Filling ‘cyber-cracks’ isn’t enough
Regarding the July 9 Economy & Business article “DARPA seeking system that finds, fixes cyber cracks”:
The Defense Advanced Research Projects Agency’s (DARPA) plan to “build a fully automated, computerdriven system that would find bugs in software and patch them on its own” represents yet another failure to understand why we have a cybersecurity crisis. Finding “bugs” in deployed software and firmware assumes that one understands the constantly changing code base that constitutes today’s Internet and can fix security exposures before hackers can take advantage of them. But what if the hacker installs his own bad code (as hackers often do) into a system or uses a hack to write over a computer’s memory and then loads malware nanoseconds later?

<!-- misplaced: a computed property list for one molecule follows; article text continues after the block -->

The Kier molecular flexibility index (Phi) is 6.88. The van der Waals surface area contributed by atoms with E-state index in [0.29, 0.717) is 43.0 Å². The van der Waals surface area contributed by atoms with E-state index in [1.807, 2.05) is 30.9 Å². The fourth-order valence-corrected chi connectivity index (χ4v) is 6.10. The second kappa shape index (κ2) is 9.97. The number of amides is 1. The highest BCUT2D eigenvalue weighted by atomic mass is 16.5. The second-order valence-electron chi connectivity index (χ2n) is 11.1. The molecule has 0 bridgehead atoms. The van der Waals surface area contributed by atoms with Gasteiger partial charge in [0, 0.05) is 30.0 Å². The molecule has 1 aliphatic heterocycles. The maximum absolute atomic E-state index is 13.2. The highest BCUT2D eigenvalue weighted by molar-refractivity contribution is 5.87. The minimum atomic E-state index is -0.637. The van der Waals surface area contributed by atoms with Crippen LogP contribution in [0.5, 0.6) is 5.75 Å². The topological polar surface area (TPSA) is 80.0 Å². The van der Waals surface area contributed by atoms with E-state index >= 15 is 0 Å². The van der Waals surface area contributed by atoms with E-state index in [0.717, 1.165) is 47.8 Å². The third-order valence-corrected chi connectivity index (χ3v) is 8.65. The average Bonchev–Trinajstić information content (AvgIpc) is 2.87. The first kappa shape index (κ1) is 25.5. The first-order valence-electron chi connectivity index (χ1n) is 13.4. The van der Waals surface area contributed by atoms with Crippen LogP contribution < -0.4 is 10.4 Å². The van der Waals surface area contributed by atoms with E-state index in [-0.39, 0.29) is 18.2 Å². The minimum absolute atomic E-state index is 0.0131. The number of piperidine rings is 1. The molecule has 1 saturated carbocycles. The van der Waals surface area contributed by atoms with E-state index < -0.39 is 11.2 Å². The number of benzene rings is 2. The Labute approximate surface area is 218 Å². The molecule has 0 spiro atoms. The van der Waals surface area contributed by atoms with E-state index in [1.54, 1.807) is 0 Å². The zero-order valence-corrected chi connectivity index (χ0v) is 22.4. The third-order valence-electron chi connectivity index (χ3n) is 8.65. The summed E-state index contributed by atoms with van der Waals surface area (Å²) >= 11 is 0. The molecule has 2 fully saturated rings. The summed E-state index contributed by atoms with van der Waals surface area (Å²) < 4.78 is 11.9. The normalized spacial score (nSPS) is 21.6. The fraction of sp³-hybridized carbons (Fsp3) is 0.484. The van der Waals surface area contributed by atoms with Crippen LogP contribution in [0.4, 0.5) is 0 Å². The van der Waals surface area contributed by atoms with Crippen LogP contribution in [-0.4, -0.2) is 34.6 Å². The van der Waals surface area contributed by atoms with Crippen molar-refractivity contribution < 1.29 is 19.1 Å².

A hacker can be in and out of a system with the bug-finder none the wiser. If hackers can manipulate a computer’s code base (especially while it is running) at will, building a faster bug-finder and patching system will accomplish very little.
DARPA would be wise to build more trustworthy computer system firmware, operating systems and programming languages that would minimize hackers’ ability to attack systems and to find and patch buggy code that could be exploited.